Catastrophe — the terrific comedy now in its third season on Amazon Prime — had just completed filming when Carrie Fisher died this past December at the age of 60. This means her appearance, in the season’s final episode, is one of the last opportunities to see Fisher’s craft on full display. In terms of time onscreen, it’s not a huge role, but in terms of the humanity, humor, and vigor onscreen, it’s nothing less than a treasure trove.
Catastrophe is about an American, Rob (Rob Delaney), married to an Irish woman, Sharon (Sharon Horgan); they live in England. Fisher played Mia, Rob’s prickly, garrulous mother. In previous seasons, it was established how blunt and chatty Mia is, and anyone who’s ever seen Carrie Fisher in an interview setting — which I assume includes almost every citizen of these United States — would know that Mia’s persona is not that far removed from Fisher’s. Which is not to say that Fisher was merely “playing herself,” or that what she did on Catastrophe was easy. Quite the opposite: She used aspects of herself to inform and fill out the lines that Delaney and Horgan — who write every episode of this show they co-created — gave her.
In the final episode, there’s a moment when Rob, a recovering alcoholic, confesses to Mia that he has started drinking again, saying, “I need help.” Fisher has Mia fix her son with a baleful stare, and then she slaps his shoulder and says through gritted teeth, “F***ing drinking again? You can’t drink!” She tells him a story about his childhood that I will not spoil here, other than to say it allows the scene to connect up with the real-life battles the sober Fisher conducted with her own alcoholic and drug-related demons. Fisher has Mia pull out an old Alcoholics Anonymous phrase when she tells Rob firmly, “You better put the plug in the jug, mister.” It’s tough love as only Fisher could offer it.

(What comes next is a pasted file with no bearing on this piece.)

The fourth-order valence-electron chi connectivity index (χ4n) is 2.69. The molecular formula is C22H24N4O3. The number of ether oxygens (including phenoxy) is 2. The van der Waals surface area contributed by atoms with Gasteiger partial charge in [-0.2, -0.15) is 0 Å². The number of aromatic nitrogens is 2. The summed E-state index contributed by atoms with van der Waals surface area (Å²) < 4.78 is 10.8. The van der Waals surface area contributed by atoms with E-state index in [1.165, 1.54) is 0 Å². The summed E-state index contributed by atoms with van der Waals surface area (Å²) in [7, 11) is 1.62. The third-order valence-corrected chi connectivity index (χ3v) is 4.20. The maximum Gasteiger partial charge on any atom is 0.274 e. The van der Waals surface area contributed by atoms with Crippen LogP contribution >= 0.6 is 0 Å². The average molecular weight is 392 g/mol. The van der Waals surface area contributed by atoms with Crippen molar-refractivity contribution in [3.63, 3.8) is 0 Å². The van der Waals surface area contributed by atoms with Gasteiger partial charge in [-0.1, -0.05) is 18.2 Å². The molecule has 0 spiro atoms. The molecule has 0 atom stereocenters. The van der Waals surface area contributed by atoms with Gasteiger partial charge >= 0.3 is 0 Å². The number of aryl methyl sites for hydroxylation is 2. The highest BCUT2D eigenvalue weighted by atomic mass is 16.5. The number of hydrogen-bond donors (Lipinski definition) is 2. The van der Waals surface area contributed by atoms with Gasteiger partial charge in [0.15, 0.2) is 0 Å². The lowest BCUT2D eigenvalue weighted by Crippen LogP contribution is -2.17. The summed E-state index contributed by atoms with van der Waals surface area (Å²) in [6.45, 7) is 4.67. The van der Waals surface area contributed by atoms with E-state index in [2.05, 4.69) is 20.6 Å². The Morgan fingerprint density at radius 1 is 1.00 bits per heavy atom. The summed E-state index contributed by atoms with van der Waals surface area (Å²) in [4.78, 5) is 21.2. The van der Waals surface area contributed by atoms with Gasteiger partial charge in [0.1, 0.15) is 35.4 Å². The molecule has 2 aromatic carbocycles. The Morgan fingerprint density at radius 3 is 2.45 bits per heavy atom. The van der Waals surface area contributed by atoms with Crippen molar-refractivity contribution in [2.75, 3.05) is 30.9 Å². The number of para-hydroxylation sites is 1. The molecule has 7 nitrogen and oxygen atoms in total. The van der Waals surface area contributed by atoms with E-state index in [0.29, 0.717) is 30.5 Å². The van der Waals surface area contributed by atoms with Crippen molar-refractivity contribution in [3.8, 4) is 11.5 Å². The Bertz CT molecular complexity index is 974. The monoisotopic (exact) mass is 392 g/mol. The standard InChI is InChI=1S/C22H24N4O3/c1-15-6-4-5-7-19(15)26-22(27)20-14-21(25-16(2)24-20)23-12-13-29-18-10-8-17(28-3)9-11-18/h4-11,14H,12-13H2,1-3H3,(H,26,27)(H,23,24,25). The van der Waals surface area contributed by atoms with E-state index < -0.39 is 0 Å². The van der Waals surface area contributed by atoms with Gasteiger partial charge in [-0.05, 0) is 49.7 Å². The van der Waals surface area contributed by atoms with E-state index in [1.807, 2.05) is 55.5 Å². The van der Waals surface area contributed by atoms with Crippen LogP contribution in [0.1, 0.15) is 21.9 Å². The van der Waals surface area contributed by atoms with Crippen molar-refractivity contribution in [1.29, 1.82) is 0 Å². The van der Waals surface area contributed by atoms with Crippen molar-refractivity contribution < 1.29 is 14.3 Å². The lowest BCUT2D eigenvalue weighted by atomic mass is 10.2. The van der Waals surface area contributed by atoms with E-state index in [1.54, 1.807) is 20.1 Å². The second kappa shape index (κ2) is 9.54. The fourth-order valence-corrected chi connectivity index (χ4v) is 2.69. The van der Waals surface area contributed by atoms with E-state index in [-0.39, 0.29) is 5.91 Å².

Later in the episode, there’s a scene of Mia watching TV as Sharon tries to ignore her babble. Mia is yakking about watching her favorite reality show, called My Children Are Schizophrenic. The thing is, it’s great babble: The scene has an improvisational feel to it — you begin to think Fisher is winging it, gloriously. When she concludes by saying, “It’s great TV,” you come away thinking that’s exactly what you just watched.
Horgan said in a recent interview that Fisher had a “renewed excitement” about her acting career and “had massive plans to do more of that.” I think it’s entirely likely that after seeing her in this season’s Catastrophe, one network or another might have offered Fisher her own show; it would have been the next act of her tremendous career. It’s terrible that such a thing will never happen now, but it’s great that Fisher was able to give us one last superb performance with which to remember her.
Catastrophe is streaming now on Amazon Prime.
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